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Old November 19th 04, 06:34 AM
Greg Wren
 
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Default Crossville

The idea of moving the offices of USCF from New York to Tennessee always
struck me as a bit strange. Of course NY is an expensive state to live in.
And if you were in NY, why not NYC which is even more expensive, but the top
of the chart for chess prestige. (After all, very strong players abound.)

Second place, in my view, would be San Francisco. Great chess club, climate,
etc. Third, Florida (?) - there seems to be support by philanthropic
interests - (?) But here, we start to run into the "rural" conception, even
more with Crossville


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Old November 19th 04, 06:53 AM
Mike Nolan
 
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"Greg Wren" writes:

The idea of moving the offices of USCF from New York to Tennessee always
struck me as a bit strange. Of course NY is an expensive state to live in.
And if you were in NY, why not NYC which is even more expensive, but the top
of the chart for chess prestige. (After all, very strong players abound.)


Second place, in my view, would be San Francisco. Great chess club, climate,
etc. Third, Florida (?) - there seems to be support by philanthropic
interests - (?) But here, we start to run into the "rural" conception, even
more with Crossville


Greg, the primary things that the USCF office does is deal with
membership issues (including rating events) and prepare the various
publications.

For those tasks, what advantages are there in being in New York City?

Most of the national events are held in states other than New York,
mostly because it's too expensive to run events in New York.

How many grandmaster does it take to process a USCF membership?
(That may produce some interesting responses.)
--
Mike Nolan
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Old November 19th 04, 07:21 AM
Greg Wren
 
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If all the USCF is is a ratings computer center it could be done anywhere. I
suppose I have a vision of USCF as mo chess promotion (with on-site
stuff), interviews with GM's, etc. Plus, a chess friendly environment that
promotes staff, etc. (people do not work in a vacuum). Chess staff in the
NYC chess environment seems better than in Crossville.

"Mike Nolan" wrote in message
...
"Greg Wren" writes:

The idea of moving the offices of USCF from New York to Tennessee always
struck me as a bit strange. Of course NY is an expensive state to live in.
And if you were in NY, why not NYC which is even more expensive, but the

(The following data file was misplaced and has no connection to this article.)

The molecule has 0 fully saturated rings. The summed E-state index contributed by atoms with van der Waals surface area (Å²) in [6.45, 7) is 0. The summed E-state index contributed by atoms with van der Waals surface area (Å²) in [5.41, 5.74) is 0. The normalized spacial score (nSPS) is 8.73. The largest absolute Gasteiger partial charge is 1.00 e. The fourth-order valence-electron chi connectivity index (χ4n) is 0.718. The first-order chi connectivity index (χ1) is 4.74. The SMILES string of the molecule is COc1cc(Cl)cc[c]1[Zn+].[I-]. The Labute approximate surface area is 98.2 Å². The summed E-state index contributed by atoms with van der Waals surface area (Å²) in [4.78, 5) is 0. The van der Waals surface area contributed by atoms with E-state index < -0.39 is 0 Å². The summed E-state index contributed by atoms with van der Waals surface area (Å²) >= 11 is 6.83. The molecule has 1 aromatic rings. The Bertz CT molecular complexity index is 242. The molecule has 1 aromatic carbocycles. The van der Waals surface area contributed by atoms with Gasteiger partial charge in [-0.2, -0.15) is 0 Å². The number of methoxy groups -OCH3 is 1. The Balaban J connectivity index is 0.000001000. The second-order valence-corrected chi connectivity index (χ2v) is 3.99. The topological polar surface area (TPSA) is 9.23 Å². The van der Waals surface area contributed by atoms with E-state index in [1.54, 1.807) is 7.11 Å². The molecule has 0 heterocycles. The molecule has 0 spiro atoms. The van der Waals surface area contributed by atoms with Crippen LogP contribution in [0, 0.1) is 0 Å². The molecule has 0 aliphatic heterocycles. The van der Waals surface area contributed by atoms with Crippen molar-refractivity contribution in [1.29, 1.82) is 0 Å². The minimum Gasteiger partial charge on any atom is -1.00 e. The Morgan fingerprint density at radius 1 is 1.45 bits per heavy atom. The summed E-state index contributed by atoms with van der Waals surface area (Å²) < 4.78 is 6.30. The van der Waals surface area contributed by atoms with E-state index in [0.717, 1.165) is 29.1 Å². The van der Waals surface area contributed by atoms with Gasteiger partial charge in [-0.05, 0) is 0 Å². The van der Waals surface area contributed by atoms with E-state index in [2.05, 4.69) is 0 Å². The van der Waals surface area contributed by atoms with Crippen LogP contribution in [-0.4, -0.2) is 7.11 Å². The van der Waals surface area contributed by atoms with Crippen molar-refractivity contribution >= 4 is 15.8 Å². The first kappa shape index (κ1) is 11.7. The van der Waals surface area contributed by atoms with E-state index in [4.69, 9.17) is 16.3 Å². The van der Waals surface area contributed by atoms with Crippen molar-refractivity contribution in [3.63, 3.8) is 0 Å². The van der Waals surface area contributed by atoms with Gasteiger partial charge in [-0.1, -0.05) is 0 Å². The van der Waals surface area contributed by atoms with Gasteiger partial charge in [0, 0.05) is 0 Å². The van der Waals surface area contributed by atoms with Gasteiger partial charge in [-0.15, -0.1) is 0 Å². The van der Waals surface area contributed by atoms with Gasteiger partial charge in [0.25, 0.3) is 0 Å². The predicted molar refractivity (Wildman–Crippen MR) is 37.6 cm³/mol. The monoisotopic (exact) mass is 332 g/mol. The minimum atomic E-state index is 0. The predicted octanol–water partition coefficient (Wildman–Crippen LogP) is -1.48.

top
of the chart for chess prestige. (After all, very strong players abound.)


Second place, in my view, would be San Francisco. Great chess club,
climate,
etc. Third, Florida (?) - there seems to be support by philanthropic
interests - (?) But here, we start to run into the "rural" conception,
even
more with Crossville


Greg, the primary things that the USCF office does is deal with
membership issues (including rating events) and prepare the various
publications.

For those tasks, what advantages are there in being in New York City?

Most of the national events are held in states other than New York,
mostly because it's too expensive to run events in New York.

How many grandmaster does it take to process a USCF membership?
(That may produce some interesting responses.)
--
Mike Nolan



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Old November 19th 04, 09:10 AM
Bill Smythe
 
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"Mike Nolan" wrote:
How many grandmaster does it take to process a USCF membership?


Or to change a light bulb?

Bill Smythe



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Old November 19th 04, 11:20 AM
Chess One
 
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"Greg Wren" wrote in message
...
If all the USCF is is a ratings computer center it could be done anywhere.


Yes. The magazine too. The yikes buzz-word is 'tele-commuting'.

However the comments you make are likely to have you condemned as hideous by
breaking a taboo, [asking honest questions], and you may be accused of being
a nutter, like myself and most people who have actually thought about these
issues, and who think it could do with more discussion and general airing.

Read a few more Crossville threads and you'll catch the drift. Phil

I suppose I have a vision of USCF as mo chess promotion (with on-site
stuff), interviews with GM's, etc. Plus, a chess friendly environment that
promotes staff, etc. (people do not work in a vacuum). Chess staff in the
NYC chess environment seems better than in Crossville.

"Mike Nolan" wrote in message
...
"Greg Wren" writes:

The idea of moving the offices of USCF from New York to Tennessee always
struck me as a bit strange. Of course NY is an expensive state to live
in.
And if you were in NY, why not NYC which is even more expensive, but the
top
of the chart for chess prestige. (After all, very strong players abound.)


Second place, in my view, would be San Francisco. Great chess club,
climate,
etc. Third, Florida (?) - there seems to be support by philanthropic
interests - (?) But here, we start to run into the "rural" conception,
even
more with Crossville


Greg, the primary things that the USCF office does is deal with
membership issues (including rating events) and prepare the various
publications.

For those tasks, what advantages are there in being in New York City?

Most of the national events are held in states other than New York,
mostly because it's too expensive to run events in New York.